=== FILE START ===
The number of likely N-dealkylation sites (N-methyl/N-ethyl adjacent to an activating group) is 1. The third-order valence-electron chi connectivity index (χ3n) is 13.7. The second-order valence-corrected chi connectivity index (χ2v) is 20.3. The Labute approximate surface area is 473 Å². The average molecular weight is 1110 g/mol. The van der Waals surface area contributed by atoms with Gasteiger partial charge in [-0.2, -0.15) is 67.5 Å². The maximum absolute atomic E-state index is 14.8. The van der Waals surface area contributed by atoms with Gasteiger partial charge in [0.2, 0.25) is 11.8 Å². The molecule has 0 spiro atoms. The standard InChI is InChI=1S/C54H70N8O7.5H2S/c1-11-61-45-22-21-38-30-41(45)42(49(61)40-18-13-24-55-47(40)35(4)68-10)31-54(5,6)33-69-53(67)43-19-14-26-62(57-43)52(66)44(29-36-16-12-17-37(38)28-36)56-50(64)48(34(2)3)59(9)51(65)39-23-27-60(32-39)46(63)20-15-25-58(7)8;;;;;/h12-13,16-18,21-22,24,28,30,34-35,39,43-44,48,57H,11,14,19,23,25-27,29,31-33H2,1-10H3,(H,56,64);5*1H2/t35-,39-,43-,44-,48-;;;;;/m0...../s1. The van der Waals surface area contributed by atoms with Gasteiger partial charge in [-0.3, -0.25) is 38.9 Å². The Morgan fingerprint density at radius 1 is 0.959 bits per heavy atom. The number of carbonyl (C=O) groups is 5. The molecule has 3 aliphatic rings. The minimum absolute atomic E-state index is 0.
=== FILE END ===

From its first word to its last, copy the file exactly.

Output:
The number of likely N-dealkylation sites (N-methyl/N-ethyl adjacent to an activating group) is 1. The third-order valence-electron chi connectivity index (χ3n) is 13.7. The second-order valence-corrected chi connectivity index (χ2v) is 20.3. The Labute approximate surface area is 473 Å². The average molecular weight is 1110 g/mol. The van der Waals surface area contributed by atoms with Gasteiger partial charge in [-0.2, -0.15) is 67.5 Å². The maximum absolute atomic E-state index is 14.8. The van der Waals surface area contributed by atoms with Gasteiger partial charge in [0.2, 0.25) is 11.8 Å². The molecule has 0 spiro atoms. The standard InChI is InChI=1S/C54H70N8O7.5H2S/c1-11-61-45-22-21-38-30-41(45)42(49(61)40-18-13-24-55-47(40)35(4)68-10)31-54(5,6)33-69-53(67)43-19-14-26-62(57-43)52(66)44(29-36-16-12-17-37(38)28-36)56-50(64)48(34(2)3)59(9)51(65)39-23-27-60(32-39)46(63)20-15-25-58(7)8;;;;;/h12-13,16-18,21-22,24,28,30,34-35,39,43-44,48,57H,11,14,19,23,25-27,29,31-33H2,1-10H3,(H,56,64);5*1H2/t35-,39-,43-,44-,48-;;;;;/m0...../s1. The van der Waals surface area contributed by atoms with Gasteiger partial charge in [-0.3, -0.25) is 38.9 Å². The Morgan fingerprint density at radius 1 is 0.959 bits per heavy atom. The number of carbonyl (C=O) groups is 5. The molecule has 3 aliphatic rings. The minimum absolute atomic E-state index is 0.